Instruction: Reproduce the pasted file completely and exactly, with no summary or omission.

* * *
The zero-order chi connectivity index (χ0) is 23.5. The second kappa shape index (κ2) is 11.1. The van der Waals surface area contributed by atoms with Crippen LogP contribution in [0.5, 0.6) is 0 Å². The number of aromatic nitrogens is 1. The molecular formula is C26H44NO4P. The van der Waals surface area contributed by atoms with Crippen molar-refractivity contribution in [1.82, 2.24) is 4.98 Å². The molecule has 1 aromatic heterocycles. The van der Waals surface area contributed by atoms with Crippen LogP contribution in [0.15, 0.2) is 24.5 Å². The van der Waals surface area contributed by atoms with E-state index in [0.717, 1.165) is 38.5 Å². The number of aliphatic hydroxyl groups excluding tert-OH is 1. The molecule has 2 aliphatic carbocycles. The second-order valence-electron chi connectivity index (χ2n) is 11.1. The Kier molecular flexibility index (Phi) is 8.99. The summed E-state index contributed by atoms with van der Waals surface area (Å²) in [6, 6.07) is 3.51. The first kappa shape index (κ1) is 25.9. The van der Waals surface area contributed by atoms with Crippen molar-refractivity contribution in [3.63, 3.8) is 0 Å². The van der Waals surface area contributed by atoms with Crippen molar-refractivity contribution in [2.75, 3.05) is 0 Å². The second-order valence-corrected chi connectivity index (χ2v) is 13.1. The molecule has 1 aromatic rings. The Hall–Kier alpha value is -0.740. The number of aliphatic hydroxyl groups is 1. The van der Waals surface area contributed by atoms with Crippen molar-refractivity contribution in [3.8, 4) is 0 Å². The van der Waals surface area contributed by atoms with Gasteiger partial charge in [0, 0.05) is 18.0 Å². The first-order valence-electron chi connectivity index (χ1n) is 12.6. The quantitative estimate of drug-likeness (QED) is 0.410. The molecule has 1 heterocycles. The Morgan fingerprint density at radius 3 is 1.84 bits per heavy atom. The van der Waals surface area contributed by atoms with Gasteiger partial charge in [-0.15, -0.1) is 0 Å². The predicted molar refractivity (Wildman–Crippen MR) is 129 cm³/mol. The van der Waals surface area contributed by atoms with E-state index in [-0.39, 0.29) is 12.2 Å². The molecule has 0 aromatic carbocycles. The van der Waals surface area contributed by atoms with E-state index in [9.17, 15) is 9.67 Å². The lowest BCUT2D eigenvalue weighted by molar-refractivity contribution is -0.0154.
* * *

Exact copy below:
The zero-order chi connectivity index (χ0) is 23.5. The second kappa shape index (κ2) is 11.1. The van der Waals surface area contributed by atoms with Crippen LogP contribution in [0.5, 0.6) is 0 Å². The number of aromatic nitrogens is 1. The molecular formula is C26H44NO4P. The van der Waals surface area contributed by atoms with Crippen molar-refractivity contribution in [1.82, 2.24) is 4.98 Å². The molecule has 1 aromatic heterocycles. The van der Waals surface area contributed by atoms with Crippen LogP contribution in [0.15, 0.2) is 24.5 Å². The van der Waals surface area contributed by atoms with E-state index in [0.717, 1.165) is 38.5 Å². The number of aliphatic hydroxyl groups excluding tert-OH is 1. The molecule has 2 aliphatic carbocycles. The second-order valence-electron chi connectivity index (χ2n) is 11.1. The Kier molecular flexibility index (Phi) is 8.99. The summed E-state index contributed by atoms with van der Waals surface area (Å²) in [6, 6.07) is 3.51. The first kappa shape index (κ1) is 25.9. The van der Waals surface area contributed by atoms with Crippen molar-refractivity contribution in [3.63, 3.8) is 0 Å². The van der Waals surface area contributed by atoms with Crippen molar-refractivity contribution in [2.75, 3.05) is 0 Å². The second-order valence-corrected chi connectivity index (χ2v) is 13.1. The molecule has 1 aromatic rings. The Hall–Kier alpha value is -0.740. The number of aliphatic hydroxyl groups is 1. The van der Waals surface area contributed by atoms with Crippen molar-refractivity contribution in [3.8, 4) is 0 Å². The van der Waals surface area contributed by atoms with Gasteiger partial charge in [0, 0.05) is 18.0 Å². The first-order valence-electron chi connectivity index (χ1n) is 12.6. The quantitative estimate of drug-likeness (QED) is 0.410. The molecule has 1 heterocycles. The Morgan fingerprint density at radius 3 is 1.84 bits per heavy atom. The van der Waals surface area contributed by atoms with Gasteiger partial charge in [-0.15, -0.1) is 0 Å². The predicted molar refractivity (Wildman–Crippen MR) is 129 cm³/mol. The van der Waals surface area contributed by atoms with E-state index in [-0.39, 0.29) is 12.2 Å². The molecule has 0 aromatic carbocycles. The van der Waals surface area contributed by atoms with E-state index in [9.17, 15) is 9.67 Å². The lowest BCUT2D eigenvalue weighted by molar-refractivity contribution is -0.0154.